The subject is still ways of getting into heaven and Scripture refers to the biblical statement that "Many are called but few are chosen." That gets the dreamer worried.

"I trembled with terror at the text she had spoken.
My  mind was in a maze, and I mused secretly
Whether I was chosen or not chosen."

He reassures himself with the fact that he was baptised and was thereby given to God in a manner that can never be undone. Provided the baptised sinner truly repents, he is going to be alright. Langland makes a comparison with the fact that a churl and his belongings are owned by his lord and therefore the churl can't give something away.

Scripture goes along with that, saying that all the books support the view, apparently ignoring the requirement for a good life that she previously demanded. Discussion turns to the  issue of "the righteous heathen" which be-devilled thinkers in those times. The Emperor Trajan pops up to say "Books are not everything. Look at my case." The legend says that Trajan was revered as a righteous judge and that he got into heaven through the prayers of Pope Gregory. Trajan says;

"...all the clergy under Christ could not snatch me from

But Gregory saw Trajan's true quality and fixed things on his behalf.

"Thus loyal love and living in truth
hauled out of hell an heathen Roman!
Blessed be Truth that so broke hell's  portals,
And saved the Saracen from Satan's power
Which all the laws of learning were listless to accomplish!"

Langland's use of the word Truth seems to reflect his belief that it is a power that lies behind the deity of any particular religion and speaks through them all. The attitude Langland has to baptism is unclear. It is not enough on it's own to get a person into heaven and the Trajan story suggests that it is not always essential. But he recognises it's importance and he has passages later on which refer to the duties of God-parents.

After he passage about Trajan, Langland re-visits some of his favourite themes, like he supremacy of love, the inadequacy of law, good examples drawn from poverty and the numerous sins of religious professionals. The rich are deemed less loving than the poor, being too much concerned with possessions and privileges. In dealing with the clergy he has some delightful lines that mix practical criticism with personal apology.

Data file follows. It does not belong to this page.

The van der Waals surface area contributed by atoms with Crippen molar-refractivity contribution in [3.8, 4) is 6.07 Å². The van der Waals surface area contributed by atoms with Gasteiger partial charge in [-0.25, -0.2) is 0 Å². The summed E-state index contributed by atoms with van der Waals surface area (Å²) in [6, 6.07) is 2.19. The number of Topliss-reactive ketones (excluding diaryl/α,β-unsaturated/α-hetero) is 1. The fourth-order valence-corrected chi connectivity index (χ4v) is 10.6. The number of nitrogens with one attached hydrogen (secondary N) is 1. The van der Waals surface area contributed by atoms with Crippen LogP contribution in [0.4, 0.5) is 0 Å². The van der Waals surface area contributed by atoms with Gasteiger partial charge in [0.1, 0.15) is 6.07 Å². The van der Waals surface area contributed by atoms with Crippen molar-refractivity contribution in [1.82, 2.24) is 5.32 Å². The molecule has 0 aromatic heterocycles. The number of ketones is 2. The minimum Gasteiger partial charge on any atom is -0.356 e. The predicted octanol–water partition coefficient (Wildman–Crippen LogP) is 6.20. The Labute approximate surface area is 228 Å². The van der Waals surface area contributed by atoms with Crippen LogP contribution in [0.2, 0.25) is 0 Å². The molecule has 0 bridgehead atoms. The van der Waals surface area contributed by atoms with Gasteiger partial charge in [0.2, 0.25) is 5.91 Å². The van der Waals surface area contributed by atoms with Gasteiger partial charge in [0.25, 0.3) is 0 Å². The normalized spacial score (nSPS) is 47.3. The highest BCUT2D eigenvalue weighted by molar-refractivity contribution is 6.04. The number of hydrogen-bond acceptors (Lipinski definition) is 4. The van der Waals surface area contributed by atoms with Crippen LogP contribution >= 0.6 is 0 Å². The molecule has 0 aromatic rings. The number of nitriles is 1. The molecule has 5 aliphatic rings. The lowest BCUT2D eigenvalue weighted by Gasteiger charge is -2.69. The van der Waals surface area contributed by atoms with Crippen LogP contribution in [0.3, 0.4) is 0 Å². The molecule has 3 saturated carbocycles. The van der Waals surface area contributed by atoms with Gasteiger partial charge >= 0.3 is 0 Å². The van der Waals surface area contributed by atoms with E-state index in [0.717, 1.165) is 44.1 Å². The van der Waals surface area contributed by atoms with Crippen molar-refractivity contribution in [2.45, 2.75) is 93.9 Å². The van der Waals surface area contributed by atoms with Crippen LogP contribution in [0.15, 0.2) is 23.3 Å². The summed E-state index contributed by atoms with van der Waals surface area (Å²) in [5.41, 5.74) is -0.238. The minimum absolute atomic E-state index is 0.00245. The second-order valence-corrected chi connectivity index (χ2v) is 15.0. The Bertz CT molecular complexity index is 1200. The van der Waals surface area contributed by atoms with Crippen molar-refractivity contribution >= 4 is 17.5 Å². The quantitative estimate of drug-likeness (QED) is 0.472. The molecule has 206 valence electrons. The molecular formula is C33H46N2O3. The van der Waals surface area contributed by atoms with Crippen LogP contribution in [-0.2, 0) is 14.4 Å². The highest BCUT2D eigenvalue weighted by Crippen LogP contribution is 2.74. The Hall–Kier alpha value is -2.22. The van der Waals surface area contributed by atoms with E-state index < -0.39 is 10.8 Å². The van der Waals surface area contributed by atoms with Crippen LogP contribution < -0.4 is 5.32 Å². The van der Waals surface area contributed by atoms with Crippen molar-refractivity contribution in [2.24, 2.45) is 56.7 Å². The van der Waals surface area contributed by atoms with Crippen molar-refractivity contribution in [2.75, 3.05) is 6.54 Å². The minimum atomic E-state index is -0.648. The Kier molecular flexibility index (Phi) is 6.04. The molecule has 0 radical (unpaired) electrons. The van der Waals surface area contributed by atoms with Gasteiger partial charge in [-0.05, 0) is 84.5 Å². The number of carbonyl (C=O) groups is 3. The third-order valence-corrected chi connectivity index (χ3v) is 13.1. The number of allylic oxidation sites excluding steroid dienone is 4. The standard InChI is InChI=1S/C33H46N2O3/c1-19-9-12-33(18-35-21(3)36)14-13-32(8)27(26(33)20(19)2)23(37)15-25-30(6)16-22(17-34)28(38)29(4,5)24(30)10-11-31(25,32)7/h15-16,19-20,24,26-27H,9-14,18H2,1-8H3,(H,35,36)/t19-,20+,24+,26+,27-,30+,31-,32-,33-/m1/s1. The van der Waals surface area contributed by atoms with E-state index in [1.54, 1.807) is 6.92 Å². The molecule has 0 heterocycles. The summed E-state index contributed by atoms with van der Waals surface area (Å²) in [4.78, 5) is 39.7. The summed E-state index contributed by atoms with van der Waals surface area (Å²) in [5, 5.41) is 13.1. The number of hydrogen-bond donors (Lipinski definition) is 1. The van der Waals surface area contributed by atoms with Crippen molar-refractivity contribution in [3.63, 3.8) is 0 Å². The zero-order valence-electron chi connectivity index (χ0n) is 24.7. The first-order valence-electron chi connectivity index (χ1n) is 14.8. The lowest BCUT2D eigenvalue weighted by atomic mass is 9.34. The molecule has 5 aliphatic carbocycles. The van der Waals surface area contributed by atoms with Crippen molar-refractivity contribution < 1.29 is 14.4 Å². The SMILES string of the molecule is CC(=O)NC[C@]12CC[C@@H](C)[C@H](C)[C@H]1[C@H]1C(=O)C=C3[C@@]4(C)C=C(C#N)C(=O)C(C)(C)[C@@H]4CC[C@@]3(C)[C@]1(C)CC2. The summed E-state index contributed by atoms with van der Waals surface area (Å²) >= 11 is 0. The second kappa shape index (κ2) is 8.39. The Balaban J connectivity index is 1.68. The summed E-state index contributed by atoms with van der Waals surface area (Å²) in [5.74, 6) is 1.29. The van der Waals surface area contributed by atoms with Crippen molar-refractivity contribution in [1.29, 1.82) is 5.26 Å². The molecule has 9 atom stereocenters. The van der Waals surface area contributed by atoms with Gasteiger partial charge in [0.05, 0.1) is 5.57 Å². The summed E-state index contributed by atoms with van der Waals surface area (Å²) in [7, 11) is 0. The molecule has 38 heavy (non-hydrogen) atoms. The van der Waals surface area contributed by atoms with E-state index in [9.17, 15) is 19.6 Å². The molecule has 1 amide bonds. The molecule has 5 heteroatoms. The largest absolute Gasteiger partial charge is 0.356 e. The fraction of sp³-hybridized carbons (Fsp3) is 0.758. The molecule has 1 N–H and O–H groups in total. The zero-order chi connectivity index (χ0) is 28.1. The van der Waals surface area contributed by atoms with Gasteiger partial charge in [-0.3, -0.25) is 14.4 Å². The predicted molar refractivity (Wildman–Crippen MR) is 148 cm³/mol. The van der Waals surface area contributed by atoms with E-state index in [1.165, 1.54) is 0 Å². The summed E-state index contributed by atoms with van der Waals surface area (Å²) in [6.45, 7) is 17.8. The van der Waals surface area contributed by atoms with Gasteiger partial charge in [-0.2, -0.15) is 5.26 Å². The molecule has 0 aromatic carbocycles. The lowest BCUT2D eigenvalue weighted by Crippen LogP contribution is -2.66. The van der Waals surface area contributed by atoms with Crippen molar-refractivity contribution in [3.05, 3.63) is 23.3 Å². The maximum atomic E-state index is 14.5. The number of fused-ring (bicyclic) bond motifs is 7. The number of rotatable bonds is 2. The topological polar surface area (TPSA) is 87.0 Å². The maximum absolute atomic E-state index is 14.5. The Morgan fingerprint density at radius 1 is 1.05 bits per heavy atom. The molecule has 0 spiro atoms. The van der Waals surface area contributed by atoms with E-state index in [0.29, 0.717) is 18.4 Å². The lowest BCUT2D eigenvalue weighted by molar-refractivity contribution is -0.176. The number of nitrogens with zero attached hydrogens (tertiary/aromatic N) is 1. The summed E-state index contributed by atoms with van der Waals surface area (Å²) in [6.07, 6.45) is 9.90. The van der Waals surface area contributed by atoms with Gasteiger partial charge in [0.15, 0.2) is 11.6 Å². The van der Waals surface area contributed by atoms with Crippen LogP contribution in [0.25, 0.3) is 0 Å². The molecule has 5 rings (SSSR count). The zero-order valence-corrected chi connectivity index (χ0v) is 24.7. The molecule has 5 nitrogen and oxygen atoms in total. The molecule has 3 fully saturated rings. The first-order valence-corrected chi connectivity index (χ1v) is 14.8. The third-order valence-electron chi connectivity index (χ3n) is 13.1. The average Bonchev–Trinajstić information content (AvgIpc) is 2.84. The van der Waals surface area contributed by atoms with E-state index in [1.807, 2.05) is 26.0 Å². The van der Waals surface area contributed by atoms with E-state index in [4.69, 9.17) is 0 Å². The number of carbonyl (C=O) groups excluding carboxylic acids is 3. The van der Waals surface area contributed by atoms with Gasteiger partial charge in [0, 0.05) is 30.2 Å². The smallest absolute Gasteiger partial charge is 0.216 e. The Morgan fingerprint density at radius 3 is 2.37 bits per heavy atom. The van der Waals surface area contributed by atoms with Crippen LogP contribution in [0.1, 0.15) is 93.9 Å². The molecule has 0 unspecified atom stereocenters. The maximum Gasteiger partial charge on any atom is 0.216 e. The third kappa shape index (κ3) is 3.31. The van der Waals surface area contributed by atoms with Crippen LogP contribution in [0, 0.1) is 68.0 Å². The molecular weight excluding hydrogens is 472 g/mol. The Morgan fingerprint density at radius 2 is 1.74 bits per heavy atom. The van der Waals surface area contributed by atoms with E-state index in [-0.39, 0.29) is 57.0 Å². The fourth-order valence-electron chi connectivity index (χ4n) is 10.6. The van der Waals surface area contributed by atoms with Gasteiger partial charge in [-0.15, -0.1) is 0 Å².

"The bishop shall be blamed  before God, I believe,
that names as God's knights those that cannot properly
Sing or read Psalms or say a Mass of the day.
But neither shall be blameless, the bishop or the chaplain
For each is an offender and the charge is Ignorance".

.....But complaining of priests interrupted my plaudit
For poverty with patience which I praise more than

Langland objects to the fact that priests often said religious offices for very unchristian people and got some extra cash for doing so.

"So priests would be wise not to pocket a penny
For Masses or Matins, for meals or for clothes
From usurers, though crying and quaking with cold."

There are different original manuscripts of Piers Plowman and all have been translated in different ways. At this point there is a long passage about nature which is not always included. It occupies the next page .

To get back to the beginning click HOME. To see the inserted passage and link up again, click on REBUKED.